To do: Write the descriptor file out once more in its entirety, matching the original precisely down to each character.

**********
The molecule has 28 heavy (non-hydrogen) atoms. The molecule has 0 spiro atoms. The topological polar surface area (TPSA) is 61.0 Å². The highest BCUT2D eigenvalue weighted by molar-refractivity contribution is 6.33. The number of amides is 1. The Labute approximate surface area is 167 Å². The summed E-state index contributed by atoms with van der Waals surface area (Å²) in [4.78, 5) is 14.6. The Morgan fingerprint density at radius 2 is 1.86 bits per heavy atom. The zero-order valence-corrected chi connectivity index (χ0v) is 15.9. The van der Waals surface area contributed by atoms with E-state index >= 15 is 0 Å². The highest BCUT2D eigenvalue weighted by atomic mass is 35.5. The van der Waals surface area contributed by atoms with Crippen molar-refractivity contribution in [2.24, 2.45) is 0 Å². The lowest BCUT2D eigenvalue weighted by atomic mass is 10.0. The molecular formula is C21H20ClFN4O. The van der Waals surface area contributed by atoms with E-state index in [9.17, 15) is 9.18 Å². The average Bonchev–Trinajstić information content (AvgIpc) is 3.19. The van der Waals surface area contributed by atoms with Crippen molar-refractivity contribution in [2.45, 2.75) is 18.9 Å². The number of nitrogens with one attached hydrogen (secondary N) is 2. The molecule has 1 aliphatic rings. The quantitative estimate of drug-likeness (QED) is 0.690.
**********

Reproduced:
The molecule has 28 heavy (non-hydrogen) atoms. The molecule has 0 spiro atoms. The topological polar surface area (TPSA) is 61.0 Å². The highest BCUT2D eigenvalue weighted by molar-refractivity contribution is 6.33. The number of amides is 1. The Labute approximate surface area is 167 Å². The summed E-state index contributed by atoms with van der Waals surface area (Å²) in [4.78, 5) is 14.6. The Morgan fingerprint density at radius 2 is 1.86 bits per heavy atom. The zero-order valence-corrected chi connectivity index (χ0v) is 15.9. The van der Waals surface area contributed by atoms with E-state index >= 15 is 0 Å². The highest BCUT2D eigenvalue weighted by atomic mass is 35.5. The van der Waals surface area contributed by atoms with Crippen molar-refractivity contribution in [2.24, 2.45) is 0 Å². The lowest BCUT2D eigenvalue weighted by atomic mass is 10.0. The molecular formula is C21H20ClFN4O. The van der Waals surface area contributed by atoms with E-state index in [9.17, 15) is 9.18 Å². The average Bonchev–Trinajstić information content (AvgIpc) is 3.19. The van der Waals surface area contributed by atoms with Crippen molar-refractivity contribution in [2.45, 2.75) is 18.9 Å². The number of nitrogens with one attached hydrogen (secondary N) is 2. The molecule has 1 aliphatic rings. The quantitative estimate of drug-likeness (QED) is 0.690.